Authored by David D. Douds Jr.a,∗, Joe Leea, Lindsay McKeevera, Christine Ziegler-Ulshb,1, Steven Ganserc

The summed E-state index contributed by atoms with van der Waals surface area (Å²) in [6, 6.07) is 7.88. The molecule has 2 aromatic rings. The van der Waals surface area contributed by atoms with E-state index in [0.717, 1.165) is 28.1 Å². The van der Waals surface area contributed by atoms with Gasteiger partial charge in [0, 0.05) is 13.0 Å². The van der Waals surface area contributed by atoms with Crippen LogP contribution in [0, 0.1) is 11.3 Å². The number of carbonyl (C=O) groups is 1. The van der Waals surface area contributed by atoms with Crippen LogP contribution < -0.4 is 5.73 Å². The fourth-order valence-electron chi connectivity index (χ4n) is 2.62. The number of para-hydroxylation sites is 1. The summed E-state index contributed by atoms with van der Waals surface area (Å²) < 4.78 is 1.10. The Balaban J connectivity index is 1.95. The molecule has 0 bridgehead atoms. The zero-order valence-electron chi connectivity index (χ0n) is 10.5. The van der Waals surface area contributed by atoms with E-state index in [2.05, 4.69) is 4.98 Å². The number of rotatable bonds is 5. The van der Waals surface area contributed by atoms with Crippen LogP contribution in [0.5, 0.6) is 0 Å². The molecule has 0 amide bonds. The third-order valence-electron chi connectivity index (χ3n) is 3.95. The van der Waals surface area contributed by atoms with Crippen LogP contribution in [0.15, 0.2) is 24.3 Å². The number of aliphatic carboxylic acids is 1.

Adding arbuscular mycorrhizal [AM] fungus inoculum to potting media enables vegetable farmers to better take advantage of the AM symbiosis. On-farm production of AM fungus inoculum is a viable alternative to commercially-available inocula. We conducted a seven year experiment at a conventional vegetable farm in southeastern Pennsylvania with high soil available P typical of the Mid-Atlantic region of the USA (210 mg kg−1 soil). Seedlings of three to seven cultivars of Solanum lycopersicum L. were inoculated in the greenhouse phase of production with a mixed species inoculum of AM fungi produced on-farm. Per- formance of the inoculation treatment was evaluated based on growth response in the greenhouse and fruit production in the field compared to uninoculated controls. Colonization levels were typically only 1–10% of root length at the time of outplanting. The mean mycorrhizal growth dependency based upon shoot growth at the time of outplanting was significant at 12.5 ± 3.55% (α= 0.05). In addition, the mean mycorrhizal yield response over the seven year experiment was significant at 6.02 ± 1.92% (α= 0.05). Routine use of AM fungus inoculum produced on-farm provided a modest but significant increase in yield of tomato fruit with minimal change in farm management even in a high P soil.